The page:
Bowe Bergdahl appeals to Obama for pardon
US soldier Bowe Bergdahl, who left his unit in Afghanistan and was held by the Taliban for five years, has asked President Barack Obama to pardon him.
He is accused of putting his fellow soldiers in danger and faces a court-martial on charges including desertion.
If convicted in April, Sgt Bergdahl could face life in prison.
He was freed in May 2014 in a swap with five Taliban prisoners held at the US prison in Guantanamo. President-elect Donald Trump considers him a traitor.
Mr Trump said on the campaign trail that Sgt Berdahl should have been executed.
Sgt Bergdahl's lawyer Eugene Fidell called in December 2015 for Mr Trump to "cease his prejudicial months-long campaign of defamation against our client".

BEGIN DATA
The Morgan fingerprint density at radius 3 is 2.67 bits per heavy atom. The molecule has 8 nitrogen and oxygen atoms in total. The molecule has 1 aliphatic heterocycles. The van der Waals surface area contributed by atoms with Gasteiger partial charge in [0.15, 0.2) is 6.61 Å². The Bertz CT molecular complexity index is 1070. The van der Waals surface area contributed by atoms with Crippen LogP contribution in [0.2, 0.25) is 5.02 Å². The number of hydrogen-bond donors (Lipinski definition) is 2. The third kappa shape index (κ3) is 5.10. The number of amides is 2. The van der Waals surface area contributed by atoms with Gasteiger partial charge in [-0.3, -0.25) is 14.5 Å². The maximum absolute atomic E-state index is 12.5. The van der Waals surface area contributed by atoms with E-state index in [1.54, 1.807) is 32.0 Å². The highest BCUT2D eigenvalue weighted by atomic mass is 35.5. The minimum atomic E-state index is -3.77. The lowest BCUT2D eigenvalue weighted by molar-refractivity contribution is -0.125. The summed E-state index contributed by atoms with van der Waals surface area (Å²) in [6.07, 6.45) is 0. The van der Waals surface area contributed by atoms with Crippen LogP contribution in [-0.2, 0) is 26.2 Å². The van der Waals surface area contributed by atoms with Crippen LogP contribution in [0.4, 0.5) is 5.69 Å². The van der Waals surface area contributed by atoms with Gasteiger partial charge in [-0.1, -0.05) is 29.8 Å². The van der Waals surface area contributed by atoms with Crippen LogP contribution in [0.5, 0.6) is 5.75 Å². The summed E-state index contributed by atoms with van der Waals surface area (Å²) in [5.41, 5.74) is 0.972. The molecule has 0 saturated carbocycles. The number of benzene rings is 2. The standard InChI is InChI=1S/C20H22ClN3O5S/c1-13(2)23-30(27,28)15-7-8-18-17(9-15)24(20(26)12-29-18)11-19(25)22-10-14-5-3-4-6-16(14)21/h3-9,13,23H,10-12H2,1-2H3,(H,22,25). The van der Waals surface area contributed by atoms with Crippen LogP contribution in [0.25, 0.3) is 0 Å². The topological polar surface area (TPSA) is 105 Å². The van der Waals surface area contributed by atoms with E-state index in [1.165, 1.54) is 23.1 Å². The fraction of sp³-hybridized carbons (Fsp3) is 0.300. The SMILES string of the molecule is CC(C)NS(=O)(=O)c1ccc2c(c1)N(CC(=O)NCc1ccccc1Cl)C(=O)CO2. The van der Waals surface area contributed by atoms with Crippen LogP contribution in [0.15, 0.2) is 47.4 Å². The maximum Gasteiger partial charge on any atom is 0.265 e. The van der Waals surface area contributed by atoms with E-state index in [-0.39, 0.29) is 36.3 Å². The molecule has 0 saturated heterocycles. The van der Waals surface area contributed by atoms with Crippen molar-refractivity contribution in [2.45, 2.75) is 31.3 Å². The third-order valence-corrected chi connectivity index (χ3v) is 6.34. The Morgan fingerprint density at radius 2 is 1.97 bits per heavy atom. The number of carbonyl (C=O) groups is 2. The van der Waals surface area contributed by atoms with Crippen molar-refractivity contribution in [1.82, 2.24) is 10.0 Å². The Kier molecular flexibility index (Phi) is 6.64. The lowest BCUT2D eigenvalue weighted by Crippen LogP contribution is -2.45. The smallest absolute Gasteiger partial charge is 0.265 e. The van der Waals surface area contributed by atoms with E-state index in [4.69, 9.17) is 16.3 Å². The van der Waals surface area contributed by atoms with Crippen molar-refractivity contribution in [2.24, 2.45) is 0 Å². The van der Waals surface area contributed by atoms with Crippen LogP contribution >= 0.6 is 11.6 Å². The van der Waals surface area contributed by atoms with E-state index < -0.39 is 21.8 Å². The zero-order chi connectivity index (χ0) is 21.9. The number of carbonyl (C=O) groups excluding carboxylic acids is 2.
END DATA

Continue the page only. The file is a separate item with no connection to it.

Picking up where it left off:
The prisoner swap, initially hailed by Mr Obama, was criticised by others, including Republicans, for contravening policy against negotiating with terrorists.
For his part, Sgt Bergdahl, 30, has sought to justify his actions by saying he left his unit without authorisation in 2009 to highlight poor leadership.
The exact circumstances of his disappearance have yet to be clarified, but significant effort was put into trying to find him amid claims the search itself led to US military casualties.
The president has the power to grant what are called pre-emptive pardons even before conviction.
Gerald Ford pardoned his predecessor Richard Nixon in 1974, and President George HW Bush pardoned former Defense Secretary Casper Weinberger in 1992 after he was charged in connection with the Iran-Contra affair.